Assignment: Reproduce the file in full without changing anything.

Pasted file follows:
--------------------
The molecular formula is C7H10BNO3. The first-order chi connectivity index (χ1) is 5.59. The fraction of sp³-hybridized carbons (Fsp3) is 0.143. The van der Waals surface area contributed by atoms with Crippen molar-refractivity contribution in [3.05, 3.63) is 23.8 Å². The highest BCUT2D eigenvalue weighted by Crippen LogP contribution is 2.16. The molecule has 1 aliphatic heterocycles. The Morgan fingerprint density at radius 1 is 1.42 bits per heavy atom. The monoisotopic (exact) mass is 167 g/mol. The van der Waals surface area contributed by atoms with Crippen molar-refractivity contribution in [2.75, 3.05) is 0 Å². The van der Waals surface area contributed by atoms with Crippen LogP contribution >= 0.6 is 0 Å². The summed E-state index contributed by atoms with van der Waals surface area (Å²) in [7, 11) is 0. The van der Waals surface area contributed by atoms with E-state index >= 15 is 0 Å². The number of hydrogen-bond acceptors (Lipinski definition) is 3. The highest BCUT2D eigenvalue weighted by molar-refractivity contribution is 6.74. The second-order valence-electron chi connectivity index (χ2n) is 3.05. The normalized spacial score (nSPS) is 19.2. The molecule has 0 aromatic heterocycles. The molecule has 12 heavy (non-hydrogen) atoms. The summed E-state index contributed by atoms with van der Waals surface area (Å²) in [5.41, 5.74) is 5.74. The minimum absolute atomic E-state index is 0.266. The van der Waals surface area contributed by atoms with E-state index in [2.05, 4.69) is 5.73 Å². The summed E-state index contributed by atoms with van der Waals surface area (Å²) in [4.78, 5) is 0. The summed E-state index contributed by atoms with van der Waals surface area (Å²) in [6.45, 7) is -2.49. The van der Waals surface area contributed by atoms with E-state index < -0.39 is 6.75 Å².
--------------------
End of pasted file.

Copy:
The molecular formula is C7H10BNO3. The first-order chi connectivity index (χ1) is 5.59. The fraction of sp³-hybridized carbons (Fsp3) is 0.143. The van der Waals surface area contributed by atoms with Crippen molar-refractivity contribution in [3.05, 3.63) is 23.8 Å². The highest BCUT2D eigenvalue weighted by Crippen LogP contribution is 2.16. The molecule has 1 aliphatic heterocycles. The Morgan fingerprint density at radius 1 is 1.42 bits per heavy atom. The monoisotopic (exact) mass is 167 g/mol. The van der Waals surface area contributed by atoms with Crippen molar-refractivity contribution in [2.75, 3.05) is 0 Å². The van der Waals surface area contributed by atoms with Crippen LogP contribution >= 0.6 is 0 Å². The summed E-state index contributed by atoms with van der Waals surface area (Å²) in [7, 11) is 0. The van der Waals surface area contributed by atoms with E-state index >= 15 is 0 Å². The number of hydrogen-bond acceptors (Lipinski definition) is 3. The highest BCUT2D eigenvalue weighted by molar-refractivity contribution is 6.74. The second-order valence-electron chi connectivity index (χ2n) is 3.05. The normalized spacial score (nSPS) is 19.2. The molecule has 0 aromatic heterocycles. The molecule has 12 heavy (non-hydrogen) atoms. The summed E-state index contributed by atoms with van der Waals surface area (Å²) in [5.41, 5.74) is 5.74. The minimum absolute atomic E-state index is 0.266. The van der Waals surface area contributed by atoms with E-state index in [2.05, 4.69) is 5.73 Å². The summed E-state index contributed by atoms with van der Waals surface area (Å²) in [4.78, 5) is 0. The summed E-state index contributed by atoms with van der Waals surface area (Å²) in [6.45, 7) is -2.49. The van der Waals surface area contributed by atoms with E-state index < -0.39 is 6.75 Å².